FTR’s Trucking Conditions Index has never been higher

By Staff,, April 17, 2018
FTR trends Apr 2018
FTR’s Trucking Conditions Index (TCI) for February reflects an environment for carriers that has never been better.

The current reading of 15.41 is the highest since FTR began tracking the conditions index in 1992. The index jumped four points from the January reading and could improve still more through (at least) Q2, fueled by an even stronger economy. The first quarter of the year is typically a soft period for freight growth, but not in 2018. FTR’s Truck Loading Index, which is a major component of the TCI, should see a growth of 4% to 6% year-over-year into 2019. Rate stabilization and labor/equipment costs that soften carrier margins could moderate the TCI reading in the second half of the year.
Details of the February TCI are found in the April issue of FTR’s Trucking Update. The ‘Notes by the Dashboard Light’ section in the current issue reports on the mood of carriers attending the Truckload Carriers Association meeting in late March. Along with the TCI and ‘Notes by the Dashboard Light,’ the Trucking Update includes data and analysis on load volumes, the capacity environment, rates, costs, and the truck driver situation.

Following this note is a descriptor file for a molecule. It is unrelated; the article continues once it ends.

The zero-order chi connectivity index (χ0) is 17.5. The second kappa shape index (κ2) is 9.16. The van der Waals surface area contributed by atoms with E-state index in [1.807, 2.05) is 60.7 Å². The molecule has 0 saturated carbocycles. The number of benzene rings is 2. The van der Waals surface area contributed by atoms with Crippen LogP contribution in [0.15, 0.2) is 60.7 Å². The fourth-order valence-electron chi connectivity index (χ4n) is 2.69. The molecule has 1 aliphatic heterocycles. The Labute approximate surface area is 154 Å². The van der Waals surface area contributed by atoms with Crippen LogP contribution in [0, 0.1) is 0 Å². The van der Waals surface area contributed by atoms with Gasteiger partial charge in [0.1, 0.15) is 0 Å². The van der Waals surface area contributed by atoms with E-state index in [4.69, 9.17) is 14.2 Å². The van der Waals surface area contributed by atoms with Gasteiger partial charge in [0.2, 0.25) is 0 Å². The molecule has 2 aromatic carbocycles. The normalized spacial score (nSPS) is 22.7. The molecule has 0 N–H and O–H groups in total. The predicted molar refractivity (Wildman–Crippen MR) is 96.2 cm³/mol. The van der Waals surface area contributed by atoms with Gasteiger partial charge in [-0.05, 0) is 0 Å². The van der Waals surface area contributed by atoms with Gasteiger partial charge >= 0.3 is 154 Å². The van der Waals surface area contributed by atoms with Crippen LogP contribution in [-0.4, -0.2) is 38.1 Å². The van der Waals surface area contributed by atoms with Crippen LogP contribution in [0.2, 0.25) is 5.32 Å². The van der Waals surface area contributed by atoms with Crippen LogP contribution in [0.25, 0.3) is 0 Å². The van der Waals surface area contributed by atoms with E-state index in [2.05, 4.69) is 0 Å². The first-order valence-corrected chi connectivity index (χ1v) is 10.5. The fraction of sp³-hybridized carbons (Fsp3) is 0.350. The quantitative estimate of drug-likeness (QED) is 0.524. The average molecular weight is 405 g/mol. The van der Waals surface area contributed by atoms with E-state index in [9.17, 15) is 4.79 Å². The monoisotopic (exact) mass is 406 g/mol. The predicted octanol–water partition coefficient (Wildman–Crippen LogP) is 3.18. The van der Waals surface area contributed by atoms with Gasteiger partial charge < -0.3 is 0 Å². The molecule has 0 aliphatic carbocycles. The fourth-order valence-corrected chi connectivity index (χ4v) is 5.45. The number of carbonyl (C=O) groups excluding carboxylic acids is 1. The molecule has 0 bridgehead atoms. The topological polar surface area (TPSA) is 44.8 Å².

“For carriers, there is a feeling of ‘Let the Good Times Roll,’ and the data is backing that up. We are approaching record level spot rates, freight demand remains elevated, and the economy continues to grow at a good pace,” said Jonathan Starks, COO at FTR. “If there is any frustration, it is having to turn away loads due to a shortage of drivers. We have had record levels of trucks and trailers ordered in the first quarter of 2018 and, as that equipment is delivered, we may see some of the capacity pressures relieved. More likely is that freight demand will gradually slow over the course of the year. This can be a challenging time for carriers as they try to balance the short-term and long-term needs of the business. This freight environment won’t stay around forever, and both carriers and shippers will be striving to balance those competing requirements.”
The Trucking Conditions Index tracks the changes representing five major conditions in the U.S. truck market: freight volumes, freight rates, fleet capacity, fuel price, and financing. The individual metrics are combined into a single index that tracks the market conditions that influence fleet behavior. A positive score represents good, optimistic conditions. Conversely, a negative score represents bad, pessimistic conditions. The index tells you the industry’s health at a glance.
In life, running a fever is an indication of a health problem. It may not tell you exactly what’s wrong, but it alerts you to look deeper. Similarly, a reading well below zero on the FTR Trucking Conditions Index warns you of a problem, while readings high above zero spell opportunity. Readings near zero are consistent with a neutral operating environment, and double-digit readings (both up or down) are warning signs for significant operating changes.

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